The plants are white as ghosts, and they float in the fields as blue as the waters off Dover. Each is a little miracle, their neuron-like roots twisting around the page, their leaves revealing each branching vein. These are photographs, made only with sunlight and an amateur chemistry set. There was no precedent for them in the early 1840s when a woman invented the photo book.
She was there british photographer Anna Atkins, who may not be as well known as Louis Daguerre, William Henry Fox Talbot, and other men in the medium’s first decade. But she intensely beautiful plans of marine plants, which she began to make in 1843, are as important to the development of photography as they are to the history of science.
Her magnum opus, “Photographs of British Algae”, the first sections of which she published 175 years ago this fall, was the first volume to be illustrated with photographs, albeit taken without a camera. Dozens of pages from this book are featured in “Blue Prints: The Pioneering Photographs of Anna Atkins”, on the interplay of science and art. at the main branch of the New York Public Library.
Atkins was born in 1799, in the south-east of England; his father, John George Children, was an amateur chemist who later worked for the British Museum. He also translated several important scientific treatises into English, such as a Taxonomy of Seashells from 1823 which the young Anna painstakingly illustrated for him. He encouraged his daughter’s interest in the natural world; the New York Public Library’s exhibit includes an early herbarium in which she pressed dried thistles and sprigs of mint, and an album of tender watercolor landscapes, begun in 1835 and continued for decades after, which ‘Anna painted as a gift to her husband, Kent landowner John Pelly Atkins.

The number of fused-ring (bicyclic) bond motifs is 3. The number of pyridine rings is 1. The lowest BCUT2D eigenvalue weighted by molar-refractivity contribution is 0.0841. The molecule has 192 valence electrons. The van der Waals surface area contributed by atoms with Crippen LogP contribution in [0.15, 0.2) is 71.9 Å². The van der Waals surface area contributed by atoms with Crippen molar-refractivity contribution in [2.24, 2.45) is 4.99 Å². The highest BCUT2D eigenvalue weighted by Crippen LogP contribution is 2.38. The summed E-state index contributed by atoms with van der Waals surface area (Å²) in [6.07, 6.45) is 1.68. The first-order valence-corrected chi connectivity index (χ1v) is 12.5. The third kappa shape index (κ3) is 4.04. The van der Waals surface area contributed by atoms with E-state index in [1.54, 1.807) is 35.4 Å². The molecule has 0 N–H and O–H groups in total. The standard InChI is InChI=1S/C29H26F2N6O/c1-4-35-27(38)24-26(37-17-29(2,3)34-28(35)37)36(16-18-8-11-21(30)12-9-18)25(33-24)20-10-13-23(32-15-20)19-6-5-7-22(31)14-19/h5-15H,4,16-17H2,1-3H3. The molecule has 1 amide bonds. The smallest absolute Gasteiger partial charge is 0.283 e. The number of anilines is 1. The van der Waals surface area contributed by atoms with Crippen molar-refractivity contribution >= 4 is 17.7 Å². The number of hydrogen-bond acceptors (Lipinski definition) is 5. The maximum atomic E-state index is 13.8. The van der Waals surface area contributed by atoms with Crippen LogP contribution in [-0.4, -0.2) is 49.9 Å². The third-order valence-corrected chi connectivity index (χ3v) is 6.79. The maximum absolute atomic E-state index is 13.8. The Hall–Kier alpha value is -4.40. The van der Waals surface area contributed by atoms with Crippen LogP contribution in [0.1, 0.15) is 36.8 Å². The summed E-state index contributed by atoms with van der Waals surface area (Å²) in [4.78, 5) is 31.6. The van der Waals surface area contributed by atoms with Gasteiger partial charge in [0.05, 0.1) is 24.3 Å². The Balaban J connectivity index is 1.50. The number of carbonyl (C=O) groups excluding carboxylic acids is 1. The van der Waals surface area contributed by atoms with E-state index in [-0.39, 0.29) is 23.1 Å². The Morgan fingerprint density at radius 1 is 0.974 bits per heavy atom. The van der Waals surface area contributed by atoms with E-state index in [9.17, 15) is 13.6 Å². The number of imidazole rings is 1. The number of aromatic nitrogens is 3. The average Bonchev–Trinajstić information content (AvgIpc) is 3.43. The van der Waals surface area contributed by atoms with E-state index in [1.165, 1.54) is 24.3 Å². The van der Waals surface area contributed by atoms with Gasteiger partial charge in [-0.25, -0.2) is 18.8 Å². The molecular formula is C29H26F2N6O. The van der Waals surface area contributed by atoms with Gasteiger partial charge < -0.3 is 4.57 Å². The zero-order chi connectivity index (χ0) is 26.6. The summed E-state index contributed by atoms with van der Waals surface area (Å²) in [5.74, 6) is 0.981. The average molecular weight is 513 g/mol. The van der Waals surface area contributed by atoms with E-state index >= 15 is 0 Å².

In 1839, William Henry Fox Talbot announced that he had discovered a new means of “photogenic drawing”, which could trace details of plants, fabrics or the like on photosensitive paper. (Photography has the rare distinction of being invented twice: Daguerre and Talbot discovered two different techniques, independently of each other, in the same year.) Talbot presented his technique to the Royal Society, including John George Children was the secretary, and Anna Atkins will soon correspond with Talbot through her father. Like Talbot, she saw that the new technology of photography would allow greater scientific precision in botanical illustration – which until then had relied either on letterpress printing, which was only as good as its illustrators, or of course on dried specimens which have become brittle before long.
She started collecting seaweed from the south-east coast of England and the ponds around Kent, and she begged her friends to lend their own specimens. Then, from 1843, she began producing “photographic prints” of these algae, “many of which,” as she writes in a letter displayed in the exhibit, “are so tiny that it is very difficult to make precise drawings “.
His chosen technique was the cyanotype – or the blueprint, as it was later called when architects adopted it. You first brush a sheet of paper with an iron salt solution, then let it dry. Then you place an object on the paper and compress it under glass. Leave it in the sun for about 15 minutes, then wash the exposed leaf in water, and uncover it portion of the paper takes on a rich Prussian blue.